A memorable lesson in humility

In Process


Glen Doss, Major

If there was one lesson brought home to me more emphatically than any other when I was a child, it was the great respect in which we kids were taught to hold our elders—the older the person, the greater the deference. Consequently, when one day in our country church, the males and females were separated—the women filing off to one room, the men to another (my father and I among them)—I was bewildered. Only six years old, I was unaccustomed to being included with the adults. There were only two or three of us small boys in the group of 15 or 20 males.
Agog, I watched in awe as a man took a pan of water and a washcloth, stooped and removed the shoes of another man and began systematically washing his feet. When he finished, he dried the feet with a towel. Then the men reversed roles—the man whose feet had been washed now knelt and washed the feet of the other. As the pan was passed along, the others did likewise. I was mesmerized, having no clue to what was going on. I was too young to grasp the teaching of the gospel account in John 13 of Christ washing his disciples’ feet. I simply knew that these men were doing an astonishing thing.
Then occurred the most wonderful thing of all. A man in his eighties slowly got down upon his knees in front of me, then peered directly into my face. With a twinkle in his eyes, he smiled. Seeing my confusion, he remarked pleasantly, “How are you, son?”
Wide-eyed and befuddled, I nodded, I think—I don’t recall for sure, but what I do remember is my amazement, for my world had been flipped upside down. The elderly gentleman, whom I held in the highest regard, gently removed my shoes and socks. “What are you doing?” I queried.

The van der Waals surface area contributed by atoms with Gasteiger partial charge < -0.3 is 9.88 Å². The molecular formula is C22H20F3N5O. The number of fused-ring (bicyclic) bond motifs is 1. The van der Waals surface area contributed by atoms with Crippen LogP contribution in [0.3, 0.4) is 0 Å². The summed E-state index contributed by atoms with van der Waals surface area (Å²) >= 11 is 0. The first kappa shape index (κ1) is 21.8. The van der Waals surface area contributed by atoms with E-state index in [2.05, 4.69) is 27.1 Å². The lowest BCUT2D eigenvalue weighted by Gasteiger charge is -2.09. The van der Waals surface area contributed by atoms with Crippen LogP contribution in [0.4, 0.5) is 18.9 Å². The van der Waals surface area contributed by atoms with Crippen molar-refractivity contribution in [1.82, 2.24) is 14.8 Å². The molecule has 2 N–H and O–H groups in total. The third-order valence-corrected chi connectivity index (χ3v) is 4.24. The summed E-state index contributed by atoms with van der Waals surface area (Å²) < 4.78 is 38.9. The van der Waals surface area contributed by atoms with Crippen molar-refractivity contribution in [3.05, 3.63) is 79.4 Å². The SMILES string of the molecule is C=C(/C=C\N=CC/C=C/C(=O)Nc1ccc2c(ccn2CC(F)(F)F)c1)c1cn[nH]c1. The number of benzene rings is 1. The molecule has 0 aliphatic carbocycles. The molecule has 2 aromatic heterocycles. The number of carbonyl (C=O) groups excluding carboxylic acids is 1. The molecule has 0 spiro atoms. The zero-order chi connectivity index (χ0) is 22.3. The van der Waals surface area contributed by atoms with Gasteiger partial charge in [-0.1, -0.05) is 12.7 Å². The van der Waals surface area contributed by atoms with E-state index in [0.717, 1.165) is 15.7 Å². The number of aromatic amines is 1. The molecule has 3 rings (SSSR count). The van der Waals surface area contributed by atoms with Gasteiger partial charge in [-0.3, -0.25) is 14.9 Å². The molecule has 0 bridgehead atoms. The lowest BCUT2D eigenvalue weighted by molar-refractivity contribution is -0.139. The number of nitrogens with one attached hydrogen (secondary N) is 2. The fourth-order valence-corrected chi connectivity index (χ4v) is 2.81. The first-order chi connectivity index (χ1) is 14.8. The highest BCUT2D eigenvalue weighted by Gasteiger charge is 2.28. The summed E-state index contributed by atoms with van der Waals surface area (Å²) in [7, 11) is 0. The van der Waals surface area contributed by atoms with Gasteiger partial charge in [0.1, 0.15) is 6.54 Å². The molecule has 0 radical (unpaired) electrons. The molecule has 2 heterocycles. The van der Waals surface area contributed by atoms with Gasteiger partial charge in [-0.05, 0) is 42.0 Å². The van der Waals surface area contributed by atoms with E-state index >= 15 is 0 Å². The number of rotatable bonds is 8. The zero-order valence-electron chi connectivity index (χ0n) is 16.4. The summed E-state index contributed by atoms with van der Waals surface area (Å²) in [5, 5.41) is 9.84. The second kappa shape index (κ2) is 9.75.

“I’m going to wash your feet,” he said, “like Jesus washed his disciples’ feet the way the preacher described.”
“Are my feet dirty?”
He grinned. “No. No. They’re not dirty. It’s just a custom we practice. I’m washing your feet to show how much I care for you, just as Jesus washed his disciples’ feet to show how much he cared for them and to show his humility. Likewise we demonstrate our humility—one toward another.”
“Oh,” I said, though now I was more confused than ever—I still didn’t understand. The elderly gentleman rubbed the dampened rag gingerly over my ankles and feet, took a towel and thoroughly dried them, then gently replaced my socks and shoes.
The wonder I felt as I watched this extraordinary event unfold before me was deeply engrained upon my mind. It was a complete reversal of roles as I had come to understand them. Consequently, I was fated to digest the marvel of this experience for many years to come: one day an old man knelt to wash a little boy’s feet.
When decades later I watched Salvation Army soldiers and officers don aprons to serve food to the down and out and kneel to pray with alcoholics and addicts, the memory floated back to me—I finally got the point: just as Christ “did not come to be served, but to serve” (Mark 10:45 NIV), so we are called to do likewise. As Christ serves us, so we must serve one another for “no servant is greater than his master” (John 13:16 NIV).
These humble farmers ultimately set the pattern for my life. Beneath a thick veneer of selfishness (which would rule me for decades) lay dormant a secret, yet very real, acknowledgment that primarily serving “number one” is a vain and pointless endeavor. Only through service to others in the name of the true God would I find the elusive treasure I so avidly sought (Matthew 10:42).

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